Simplified: The city will pay a $500,000 settlement to end three years of legal limbo between the city and Village River Group, LLC, the now-former developer of the unfinished parking ramp at 10th Street and Mall Avenue downtown.

Why it matters

  • The city has already spent more than $22 million on this parking ramp project, plus the cost of hiring outside legal counsel and the $500,000 settlement ($150,000 of which is a refund of money the developer had paid the city previously.)
  • This settlement means the project is no longer stuck in an unfinished limbo. Mayor Paul TenHaken said Friday,  "It's time to move forward."
  • The process moving forward will look different than it has in past attempts to bring a mixed-use parking ramp development to downtown, TenHaken said. And he wants to wait until it's the right project for the ramp – which is built to support a hotel on top of it.
"We want to maximize that site," TenHaken said. "We have the ability to have really a hallmark signature development there."

How did we get here?

*Note: I could probably do an entire Serial-style podcast season about everything that led to this settlement. We're talking eight years, multiple projects, two different mayors, ties to the 2016 building collapse and more.

The city has been talking about bringing a mixed-use development centered on a parking ramp to downtown since about 2014.

  • The first iteration of that –  "The Banks"– was announced in 2015, but by the spring of 2016 plans for the project had fallen apart.

The city then decided to try again a few months later in 2016, putting out a call for developer proposals for the then-surface lot at 10th Street and Mall Avenue.

In early 2017, the city named Legacy Developments as its partner, and in the following months the vision for Village on the River was born. An agreement between the city and Village River Group formalized in December 2017.

Construction began on the project, but by April 2019 the city provided the developer and project guarantors a Notice of Default saying the developer had defaulted on various obligations set forth in the development agreement.

  • This (and info to follow) comes directly from the settlement agreement.*

On May 14, 2019, the city terminated the agreement with Village River Group.

Village River Group denied they were in default of the agreement, then filed a lawsuit against the city.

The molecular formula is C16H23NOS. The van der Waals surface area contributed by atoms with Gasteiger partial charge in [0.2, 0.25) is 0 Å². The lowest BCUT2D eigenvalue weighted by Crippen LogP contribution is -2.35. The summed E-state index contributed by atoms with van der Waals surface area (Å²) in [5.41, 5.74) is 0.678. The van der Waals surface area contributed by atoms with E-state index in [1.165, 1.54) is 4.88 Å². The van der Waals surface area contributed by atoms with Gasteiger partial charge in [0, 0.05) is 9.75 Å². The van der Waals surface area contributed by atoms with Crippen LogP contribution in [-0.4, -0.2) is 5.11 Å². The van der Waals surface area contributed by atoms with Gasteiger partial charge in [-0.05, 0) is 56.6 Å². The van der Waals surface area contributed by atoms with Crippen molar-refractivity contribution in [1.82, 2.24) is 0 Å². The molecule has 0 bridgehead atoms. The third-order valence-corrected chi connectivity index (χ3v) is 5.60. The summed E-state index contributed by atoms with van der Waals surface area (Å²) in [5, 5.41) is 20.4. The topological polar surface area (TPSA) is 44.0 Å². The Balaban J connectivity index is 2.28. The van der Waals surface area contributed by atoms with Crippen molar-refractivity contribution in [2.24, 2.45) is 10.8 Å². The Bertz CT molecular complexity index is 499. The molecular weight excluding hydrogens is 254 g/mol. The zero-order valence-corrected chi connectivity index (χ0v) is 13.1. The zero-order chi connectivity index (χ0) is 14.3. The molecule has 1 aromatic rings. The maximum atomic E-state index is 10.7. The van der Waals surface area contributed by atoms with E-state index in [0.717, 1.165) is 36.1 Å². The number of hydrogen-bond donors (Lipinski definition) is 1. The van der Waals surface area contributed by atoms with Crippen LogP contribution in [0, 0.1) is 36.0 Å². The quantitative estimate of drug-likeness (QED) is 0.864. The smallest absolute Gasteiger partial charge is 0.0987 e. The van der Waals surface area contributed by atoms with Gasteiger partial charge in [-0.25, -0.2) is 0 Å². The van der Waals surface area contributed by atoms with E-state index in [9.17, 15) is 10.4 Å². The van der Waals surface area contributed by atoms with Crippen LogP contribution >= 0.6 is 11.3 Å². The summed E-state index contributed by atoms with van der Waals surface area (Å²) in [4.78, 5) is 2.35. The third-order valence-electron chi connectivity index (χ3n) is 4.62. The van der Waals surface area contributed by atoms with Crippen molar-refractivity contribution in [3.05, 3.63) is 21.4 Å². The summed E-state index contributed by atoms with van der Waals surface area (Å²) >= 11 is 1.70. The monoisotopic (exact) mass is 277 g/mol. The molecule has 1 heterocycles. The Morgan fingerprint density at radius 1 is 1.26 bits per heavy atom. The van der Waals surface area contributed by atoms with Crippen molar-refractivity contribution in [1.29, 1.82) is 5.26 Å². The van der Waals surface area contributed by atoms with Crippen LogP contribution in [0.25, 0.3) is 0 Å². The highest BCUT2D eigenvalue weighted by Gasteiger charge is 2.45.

That lawsuit – delayed by the pandemic – came to a close after nearly three years when the settlement was reached on Friday.

*I'd be remiss if I didn't mention that this agreement might never have seen the light of day if not for a relatively recent court battle and subsequent law change led by the Argus Leader. Now, settlements between governments and private developers are open records.

What do we know about what happens next?

The process.

TenHaken said the city will not use the same process that landed Village River Group the project years ago under then-Mayor Mike Huether.

  • That process involved using a Request for Qualifications to select a developer.

Instead, TenHaken said he plans to use a negotiated sale process, the same process used to sell two parcels of rail yard development land and one downtown surface lot.

The finish line.

With the lawsuit resolved, the city can focus on finding a plan and a partner to bring new development to the property that has for years sat unfinished.

"Ultimately, we will select a partner to use this site to add to the exciting growth that is already taking place in downtown," TenHaken said.

What don't we know about what happens next?

The timeline.

TenHaken said he'd rather see the city do things right than quickly.

But, it's very possible the mayor and councilors elected in the April 12 election will be making the decision on the future of the parking ramp property.

  • What that means for you is you have a say in who's got a seat at the table in deciding future partnerships.

The development itself.

We also don't know what the future development might look like. It's fair to say it'll be mixed-use, but what goes into the mix – whether it's retail, housing, hotels, restaurants, etc. – is unknown.

"Our administration has had zero conversations with anyone else in the industry about that site," TenHaken said.

The cost.

It's not clear if the city will be asked to invest further into whatever the future development may be – either directly or in the form of tax-increment financing.